Myths: Animals & Health

1. A cat will suck the breath out of an infant.

Fact: There has never been a case where a cat has suffocated an infant in this manner. Cats seek warmth and comfort, and curling up next to a baby meets both of those needs. However, a large cat could press up against a small infant’s face and hamper its breathing. For this reason, it’s best to keep cats out of the nursery.

2. A dog’s mouth is cleaner than a human’s

Fact: People once believed that a dog’s saliva was antiseptic and had healing properties. Today we know that dog saliva contains its own population of bacteria and other infectious organisms. People have come down with salmonella poisoning after receiving a dog lick to the face. There’s a reason for the term “dog breath.” People with weakened immune systems and young children probably should not have direct contact with dog or cat saliva.

3. You can buy a hypoallergenic pet.

Fact: Studies have shown that homes with allegedly hypoallergenic pets contain just as much of the prime dog allergen as those with other breeds. There is no environmental evidence that any particular dog breed produces more or less allergen in the home than another one.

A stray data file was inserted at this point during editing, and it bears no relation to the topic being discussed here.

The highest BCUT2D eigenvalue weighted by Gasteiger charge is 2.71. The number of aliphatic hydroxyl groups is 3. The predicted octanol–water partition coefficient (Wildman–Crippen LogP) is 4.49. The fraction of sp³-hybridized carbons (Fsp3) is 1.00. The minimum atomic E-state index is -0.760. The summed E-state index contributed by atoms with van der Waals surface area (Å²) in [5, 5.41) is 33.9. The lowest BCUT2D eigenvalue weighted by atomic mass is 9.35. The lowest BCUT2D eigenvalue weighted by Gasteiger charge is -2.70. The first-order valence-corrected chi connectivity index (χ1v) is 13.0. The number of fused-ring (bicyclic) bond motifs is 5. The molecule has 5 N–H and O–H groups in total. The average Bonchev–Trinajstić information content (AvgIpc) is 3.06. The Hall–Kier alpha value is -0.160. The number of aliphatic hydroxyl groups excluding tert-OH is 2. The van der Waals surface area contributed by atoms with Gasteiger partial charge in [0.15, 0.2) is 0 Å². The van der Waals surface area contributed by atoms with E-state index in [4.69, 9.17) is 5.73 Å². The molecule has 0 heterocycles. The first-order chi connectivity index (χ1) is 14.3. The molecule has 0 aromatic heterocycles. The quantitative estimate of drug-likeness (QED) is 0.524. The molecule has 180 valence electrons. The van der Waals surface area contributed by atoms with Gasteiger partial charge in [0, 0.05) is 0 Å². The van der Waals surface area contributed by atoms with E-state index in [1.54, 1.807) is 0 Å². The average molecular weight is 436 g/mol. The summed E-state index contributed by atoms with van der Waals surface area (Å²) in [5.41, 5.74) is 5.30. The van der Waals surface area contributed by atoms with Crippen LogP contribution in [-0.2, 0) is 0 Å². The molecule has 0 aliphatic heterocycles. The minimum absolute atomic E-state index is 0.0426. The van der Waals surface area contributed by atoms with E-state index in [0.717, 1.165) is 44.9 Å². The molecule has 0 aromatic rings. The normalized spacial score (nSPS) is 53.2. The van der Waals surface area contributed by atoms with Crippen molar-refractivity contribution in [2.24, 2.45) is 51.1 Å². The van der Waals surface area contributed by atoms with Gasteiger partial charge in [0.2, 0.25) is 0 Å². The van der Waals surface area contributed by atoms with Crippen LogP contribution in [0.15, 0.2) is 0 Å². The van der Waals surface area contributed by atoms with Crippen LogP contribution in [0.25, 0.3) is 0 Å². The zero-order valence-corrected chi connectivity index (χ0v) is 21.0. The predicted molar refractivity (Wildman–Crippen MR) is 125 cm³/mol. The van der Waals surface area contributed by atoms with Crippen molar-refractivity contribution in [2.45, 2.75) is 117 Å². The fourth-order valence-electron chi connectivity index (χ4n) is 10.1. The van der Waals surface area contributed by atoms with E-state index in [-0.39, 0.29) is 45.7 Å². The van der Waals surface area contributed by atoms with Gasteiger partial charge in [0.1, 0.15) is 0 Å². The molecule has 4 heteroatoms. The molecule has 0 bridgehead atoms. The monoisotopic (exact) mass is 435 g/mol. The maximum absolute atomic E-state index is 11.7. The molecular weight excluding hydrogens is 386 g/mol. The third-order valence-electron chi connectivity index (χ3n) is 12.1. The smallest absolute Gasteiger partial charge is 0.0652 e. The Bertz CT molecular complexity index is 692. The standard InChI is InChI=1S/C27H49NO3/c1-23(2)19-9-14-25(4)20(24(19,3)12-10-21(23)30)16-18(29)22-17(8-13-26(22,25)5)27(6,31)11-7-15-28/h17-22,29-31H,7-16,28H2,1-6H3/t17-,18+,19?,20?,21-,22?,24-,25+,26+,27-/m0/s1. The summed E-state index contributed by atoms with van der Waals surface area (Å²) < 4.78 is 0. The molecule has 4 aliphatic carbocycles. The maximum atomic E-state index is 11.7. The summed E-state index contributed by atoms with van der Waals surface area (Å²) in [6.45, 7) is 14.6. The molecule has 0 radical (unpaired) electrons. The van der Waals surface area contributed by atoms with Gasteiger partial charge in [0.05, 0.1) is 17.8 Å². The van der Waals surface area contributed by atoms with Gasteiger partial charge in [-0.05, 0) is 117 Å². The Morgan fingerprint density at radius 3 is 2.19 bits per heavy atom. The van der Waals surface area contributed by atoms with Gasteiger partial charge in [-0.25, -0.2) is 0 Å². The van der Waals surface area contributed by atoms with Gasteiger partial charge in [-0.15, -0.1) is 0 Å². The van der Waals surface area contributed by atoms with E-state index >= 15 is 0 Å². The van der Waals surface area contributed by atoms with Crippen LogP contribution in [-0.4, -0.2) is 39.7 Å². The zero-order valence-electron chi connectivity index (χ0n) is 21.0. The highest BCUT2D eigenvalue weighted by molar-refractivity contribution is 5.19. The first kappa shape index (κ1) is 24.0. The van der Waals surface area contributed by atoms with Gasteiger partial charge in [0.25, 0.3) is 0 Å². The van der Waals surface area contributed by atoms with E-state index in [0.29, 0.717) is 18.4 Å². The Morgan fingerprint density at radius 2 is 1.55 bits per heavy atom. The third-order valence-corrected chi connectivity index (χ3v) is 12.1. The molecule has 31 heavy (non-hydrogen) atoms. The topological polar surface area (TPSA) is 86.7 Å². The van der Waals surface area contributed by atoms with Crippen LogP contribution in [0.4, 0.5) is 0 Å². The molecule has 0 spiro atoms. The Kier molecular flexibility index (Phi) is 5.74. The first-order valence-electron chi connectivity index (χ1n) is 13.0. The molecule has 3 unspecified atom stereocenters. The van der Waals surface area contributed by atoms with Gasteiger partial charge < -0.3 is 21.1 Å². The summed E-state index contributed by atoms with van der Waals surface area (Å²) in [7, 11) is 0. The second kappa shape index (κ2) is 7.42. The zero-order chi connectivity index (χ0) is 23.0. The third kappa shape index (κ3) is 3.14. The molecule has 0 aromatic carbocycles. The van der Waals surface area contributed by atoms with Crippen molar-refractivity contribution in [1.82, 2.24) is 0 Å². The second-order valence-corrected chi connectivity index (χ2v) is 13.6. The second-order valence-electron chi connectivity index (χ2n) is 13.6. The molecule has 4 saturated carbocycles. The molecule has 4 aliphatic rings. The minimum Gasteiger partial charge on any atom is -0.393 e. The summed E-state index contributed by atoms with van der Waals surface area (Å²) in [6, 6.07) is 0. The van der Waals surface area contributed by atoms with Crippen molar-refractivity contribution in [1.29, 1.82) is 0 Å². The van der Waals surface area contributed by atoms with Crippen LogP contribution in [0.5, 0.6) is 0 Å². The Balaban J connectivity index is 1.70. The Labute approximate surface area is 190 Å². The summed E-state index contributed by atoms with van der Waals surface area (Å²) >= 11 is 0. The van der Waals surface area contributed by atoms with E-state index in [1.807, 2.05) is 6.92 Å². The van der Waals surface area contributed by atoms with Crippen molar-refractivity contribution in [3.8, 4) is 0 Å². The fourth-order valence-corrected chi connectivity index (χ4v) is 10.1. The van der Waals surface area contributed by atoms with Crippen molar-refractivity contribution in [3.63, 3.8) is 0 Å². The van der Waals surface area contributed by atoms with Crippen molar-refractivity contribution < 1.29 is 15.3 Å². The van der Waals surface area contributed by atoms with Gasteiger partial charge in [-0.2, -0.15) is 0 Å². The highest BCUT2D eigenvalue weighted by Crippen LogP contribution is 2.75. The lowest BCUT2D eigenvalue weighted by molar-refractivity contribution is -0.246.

4. Animal allergies are caused by exposure to pet hair.

Fact: Pet hair itself does not cause allergies. It’s the saliva, skin, or other proteins carried by hair that cause the problem. Allergens (particularly saliva proteins) can latch on to the hair and dander and then spread throughout your house as the animal sheds.

5. Pregnant women cannot live with cats.

Fact: While toxoplasmosis is a risk for fetuses, a woman is more likely to catch it from handling raw meat or digging in the garden than from her cats. Cat owners can protect themselves from cat-related exposure by emptying the litter box daily or having someone else clean it.

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